We arrived at the island around 11 am and anchored out a bit in the safety of the bay, we then transferred to the tender boat and went exploring the coves and beaches to find the best spot.
We found a cool little spot that was shallow and had some really fun rocks to climb for the kids, we all spent a couple of hours paddling, swimming and relaxing in our own little piece of paradise. By this time we were all hungry and thirsty, ready to get back on the mothership have some lunch and find a good spot for fishing!
We pulled up anchor and headed to some little reefs that should have had fish at them, with our hooks baited with squid and spirits high we cast off the boat into the deep blue sea.
Hoping for some magic edible fish to jump onto our lines, we waited and waited and waited. Until bang!! we started getting some decent bites on our hooks, it felt like this was going to be our day but whatever was down there was just eating all our bait, we would bait up, lower the line then bring it back up to find no bait again and again.
Then we saw it, a giant batfish, they look awesome but you don’t want to catch one. So we moved on to a different spot to find a better fish, little nibbles, that’s all we would get. The fish are too small for our hooks, this is what I hate about fishing when the fish are just too small to catch but they eat your bait and tease you all day.
By this time the sun was setting and we had enough of catching nothing, looks like it’s going to be tacos for dinner! We found an anchorage for the night and watched the sunset over the ocean while drinking a few cold beers, heaven.
While out at the islands the stargazing can be amazing, due to no cities radiating light. The only sounds that can be heard are the whistling winds of the boat, water lapping the edge of the boat and if you have children the sounds of little voices yapping and yapping. The good thing with boat holidays is that your children are generally really tired at the end of the day, so they usually go to bed early, leaving you a couple of hours of peace before you retire.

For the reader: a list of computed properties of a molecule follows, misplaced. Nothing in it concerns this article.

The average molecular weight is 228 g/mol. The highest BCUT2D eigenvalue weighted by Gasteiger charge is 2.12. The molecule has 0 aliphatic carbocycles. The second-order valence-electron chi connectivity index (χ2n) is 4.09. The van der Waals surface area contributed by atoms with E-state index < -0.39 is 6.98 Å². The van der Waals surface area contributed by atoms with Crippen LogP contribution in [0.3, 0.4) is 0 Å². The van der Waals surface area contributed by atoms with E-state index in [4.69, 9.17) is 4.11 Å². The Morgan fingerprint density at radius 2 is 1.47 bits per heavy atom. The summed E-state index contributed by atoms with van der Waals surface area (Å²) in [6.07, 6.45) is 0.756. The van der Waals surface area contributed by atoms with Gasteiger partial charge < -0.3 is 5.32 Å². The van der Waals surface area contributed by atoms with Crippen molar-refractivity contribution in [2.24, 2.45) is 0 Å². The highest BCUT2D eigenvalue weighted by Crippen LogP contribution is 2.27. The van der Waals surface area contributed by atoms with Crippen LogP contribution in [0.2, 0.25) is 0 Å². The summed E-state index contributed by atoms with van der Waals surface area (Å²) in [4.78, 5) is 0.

Due to so many people on our boat, we had a swag set up on the back of the boat (like a tent) to sleep in, which proved to be rather comfortable. Our children slept all around the boat, on seats, on the floor while the other couple slept in the bow of the boat.
A new day!
Woken by the sound of the radio forecast, (we must really turn that radio down in future!) we all got up had breakfast and decided to head to a different island closer to home. The wind had increased overnight which had now made for choppy seas, this was going to be fun!
Going to the toilet in rough seas is really a challenge and should be avoided if possible.
We crossed the channel without too much drama and arrived safely at our next slice of paradise for the day.
This beach was covered in white sand, and beautiful surrounds the kids loved it, even though getting them onto the beach was a mission without falling in. They found beautiful shells and old coral formations, went rock hopping and explored small secluded waterways that were surrounded by natural forest. These islands are basically untouched by humans all year round, so expect to feel like you are the only person on the planet.